If such a customer would actually be convicted for his crime (which in this case would actually be: having been convicted because not moral enough to resist seduction into crime), then it should logically follow that the law officer is guilty of being an accomplice in crime since he actively and knowingly participated in it. After all, there would have been no such specific crime committed without the assistance of, for example the manager of TCC or similar persons. It should also logically follow that the law enforcement agents could simply just arrest the officer running this charade, since he is already actively and knowingly involved in criminal activities (a criminal by definition)


Remember, we are dealing with laws passed by legislatures, not laws
of physics here, so strict logic need not apply :o (I am reminded of
how, upon obtaining U.S. citizenship, Kurt Goedel pointed out to the
judge in charge of the naturalization ceremony that the U.S law was
not logically consistent.)

Seriously, I am pretty sure that the laws contain clauses saying that
it is legal for the police to do some otherwise illegal acts like offer
contraband for sale during the course of enforcing the law. I haven't
looked at the particular law relevant here, but when reading laws, I
have come across such clauses making exceptions for law enforcement
officers performing their duties in other laws.

Quote:

Or is there some juristic paradox that actually allows law officers to commit criminal acts without being punished?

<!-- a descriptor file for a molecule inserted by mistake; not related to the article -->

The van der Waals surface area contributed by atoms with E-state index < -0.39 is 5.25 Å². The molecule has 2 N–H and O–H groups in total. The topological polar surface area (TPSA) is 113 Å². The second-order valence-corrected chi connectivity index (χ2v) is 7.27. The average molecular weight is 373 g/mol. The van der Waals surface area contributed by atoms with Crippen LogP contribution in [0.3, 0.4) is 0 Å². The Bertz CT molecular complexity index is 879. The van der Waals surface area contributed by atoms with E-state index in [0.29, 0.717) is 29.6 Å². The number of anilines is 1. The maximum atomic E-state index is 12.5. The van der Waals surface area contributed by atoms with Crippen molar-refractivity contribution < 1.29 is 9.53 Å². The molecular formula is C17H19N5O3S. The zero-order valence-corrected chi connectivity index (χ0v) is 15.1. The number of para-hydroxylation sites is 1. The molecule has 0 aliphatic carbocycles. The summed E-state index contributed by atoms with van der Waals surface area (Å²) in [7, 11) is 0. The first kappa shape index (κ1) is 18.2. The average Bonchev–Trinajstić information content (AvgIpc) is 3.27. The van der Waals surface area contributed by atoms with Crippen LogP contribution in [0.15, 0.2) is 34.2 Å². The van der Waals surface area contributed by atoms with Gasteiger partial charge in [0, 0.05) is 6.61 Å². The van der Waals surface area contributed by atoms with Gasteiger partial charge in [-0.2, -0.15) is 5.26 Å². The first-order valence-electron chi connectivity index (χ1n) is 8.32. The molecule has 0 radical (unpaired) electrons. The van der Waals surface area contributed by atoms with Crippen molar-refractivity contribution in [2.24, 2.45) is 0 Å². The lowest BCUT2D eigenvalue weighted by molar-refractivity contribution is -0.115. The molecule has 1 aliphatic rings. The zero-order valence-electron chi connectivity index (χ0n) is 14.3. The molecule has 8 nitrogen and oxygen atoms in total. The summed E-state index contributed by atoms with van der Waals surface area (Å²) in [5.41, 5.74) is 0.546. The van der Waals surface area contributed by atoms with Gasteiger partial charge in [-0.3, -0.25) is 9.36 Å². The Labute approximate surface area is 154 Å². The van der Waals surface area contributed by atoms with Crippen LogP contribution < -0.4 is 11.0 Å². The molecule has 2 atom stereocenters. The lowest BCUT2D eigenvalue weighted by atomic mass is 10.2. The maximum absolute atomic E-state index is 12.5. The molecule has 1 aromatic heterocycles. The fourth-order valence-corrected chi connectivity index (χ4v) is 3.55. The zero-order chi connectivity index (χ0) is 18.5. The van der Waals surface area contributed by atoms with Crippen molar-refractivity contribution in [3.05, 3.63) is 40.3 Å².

I am quite sure it is an exception written into the law, not a paradox.

Quote:

Maybe this the reason the company is based/registered in the UK, since this way the officer running it can not be prosecuted in the USA while the customers from USA can get convicted?


My guess as to why a U.S. agent would want to set up a sting operation at
least nominally located in a foreign country is not to avoid being prosecuted,
but rather as a way to make more charges against anyone who falls into
the trap. If the sting operation were located in the same city as the purchaser,
all that the prosecution could raise were charges of attempting to purchase
a controlled substance. If the sting were located in a different state, then
one could add interstate commerce charges whilst, if it were in a foreign
country, one could add charges relating to import. The further away, the more
charges can be leveled and the more serious they will be. As a general
rule, the police want to prosecute on as many charges as possible in the
hope that at least some will stick. Thus, even if the defendant succeeded
in convincing a jury that he was a legitimate amateur scientist who had
nothing to do with the drug trade, they might still convict him for attempting
to import a controlled substance and evade laws about reporting purchases.
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[*] posted on 5-4-2008 at 13:38


Thanks for the explanation. Indeed for a moment I forgot that laws don't need to follow logic nor they need to be consistent. I guess this is one of the reasons lady justice is blindfolded. :cool:
However, are there really such laws, in USA for example, that allow policemen to perform crimes unpunished? Is that only your deduction or is it a fact? I thought only national security agencies are allowed to do crimes without the possibility of being incriminated.